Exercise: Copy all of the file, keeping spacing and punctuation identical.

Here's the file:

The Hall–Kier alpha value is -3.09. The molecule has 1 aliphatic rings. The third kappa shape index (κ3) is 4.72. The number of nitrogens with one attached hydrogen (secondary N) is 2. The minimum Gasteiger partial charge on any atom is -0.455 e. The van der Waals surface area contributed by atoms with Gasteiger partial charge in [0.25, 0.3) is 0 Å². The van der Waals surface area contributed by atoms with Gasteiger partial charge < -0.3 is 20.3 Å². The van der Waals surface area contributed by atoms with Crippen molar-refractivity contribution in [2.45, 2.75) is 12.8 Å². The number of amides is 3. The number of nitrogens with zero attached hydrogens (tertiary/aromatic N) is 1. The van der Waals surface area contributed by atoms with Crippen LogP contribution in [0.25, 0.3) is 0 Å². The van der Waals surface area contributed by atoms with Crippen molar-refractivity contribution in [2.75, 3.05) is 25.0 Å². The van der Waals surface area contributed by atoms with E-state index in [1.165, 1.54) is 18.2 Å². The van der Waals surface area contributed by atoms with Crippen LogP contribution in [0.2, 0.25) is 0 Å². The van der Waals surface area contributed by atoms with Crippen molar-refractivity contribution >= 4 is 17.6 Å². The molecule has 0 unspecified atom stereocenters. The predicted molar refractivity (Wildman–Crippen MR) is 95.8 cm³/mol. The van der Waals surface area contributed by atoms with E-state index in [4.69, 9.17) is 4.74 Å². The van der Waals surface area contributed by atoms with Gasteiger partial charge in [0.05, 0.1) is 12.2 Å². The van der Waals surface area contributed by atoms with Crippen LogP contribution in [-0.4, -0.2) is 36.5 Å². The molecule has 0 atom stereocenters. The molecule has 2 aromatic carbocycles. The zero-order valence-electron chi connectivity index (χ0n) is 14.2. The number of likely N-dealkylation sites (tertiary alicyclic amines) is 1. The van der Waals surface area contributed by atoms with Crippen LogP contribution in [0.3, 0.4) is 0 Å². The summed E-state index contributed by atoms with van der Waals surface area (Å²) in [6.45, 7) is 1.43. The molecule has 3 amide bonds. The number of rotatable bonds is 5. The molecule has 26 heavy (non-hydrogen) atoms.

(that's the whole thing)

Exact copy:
The Hall–Kier alpha value is -3.09. The molecule has 1 aliphatic rings. The third kappa shape index (κ3) is 4.72. The number of nitrogens with one attached hydrogen (secondary N) is 2. The minimum Gasteiger partial charge on any atom is -0.455 e. The van der Waals surface area contributed by atoms with Gasteiger partial charge in [0.25, 0.3) is 0 Å². The van der Waals surface area contributed by atoms with Gasteiger partial charge < -0.3 is 20.3 Å². The van der Waals surface area contributed by atoms with Crippen molar-refractivity contribution in [2.45, 2.75) is 12.8 Å². The number of amides is 3. The number of nitrogens with zero attached hydrogens (tertiary/aromatic N) is 1. The van der Waals surface area contributed by atoms with Crippen LogP contribution in [0.25, 0.3) is 0 Å². The van der Waals surface area contributed by atoms with Crippen molar-refractivity contribution in [2.75, 3.05) is 25.0 Å². The van der Waals surface area contributed by atoms with E-state index in [1.165, 1.54) is 18.2 Å². The van der Waals surface area contributed by atoms with Crippen LogP contribution in [0.2, 0.25) is 0 Å². The van der Waals surface area contributed by atoms with Crippen molar-refractivity contribution >= 4 is 17.6 Å². The molecule has 0 unspecified atom stereocenters. The predicted molar refractivity (Wildman–Crippen MR) is 95.8 cm³/mol. The van der Waals surface area contributed by atoms with E-state index in [4.69, 9.17) is 4.74 Å². The van der Waals surface area contributed by atoms with Gasteiger partial charge in [0.05, 0.1) is 12.2 Å². The van der Waals surface area contributed by atoms with Crippen LogP contribution in [-0.4, -0.2) is 36.5 Å². The molecule has 0 atom stereocenters. The molecule has 2 aromatic carbocycles. The zero-order valence-electron chi connectivity index (χ0n) is 14.2. The number of likely N-dealkylation sites (tertiary alicyclic amines) is 1. The van der Waals surface area contributed by atoms with Crippen LogP contribution in [0.3, 0.4) is 0 Å². The summed E-state index contributed by atoms with van der Waals surface area (Å²) in [6.45, 7) is 1.43. The molecule has 3 amide bonds. The number of rotatable bonds is 5. The molecule has 26 heavy (non-hydrogen) atoms.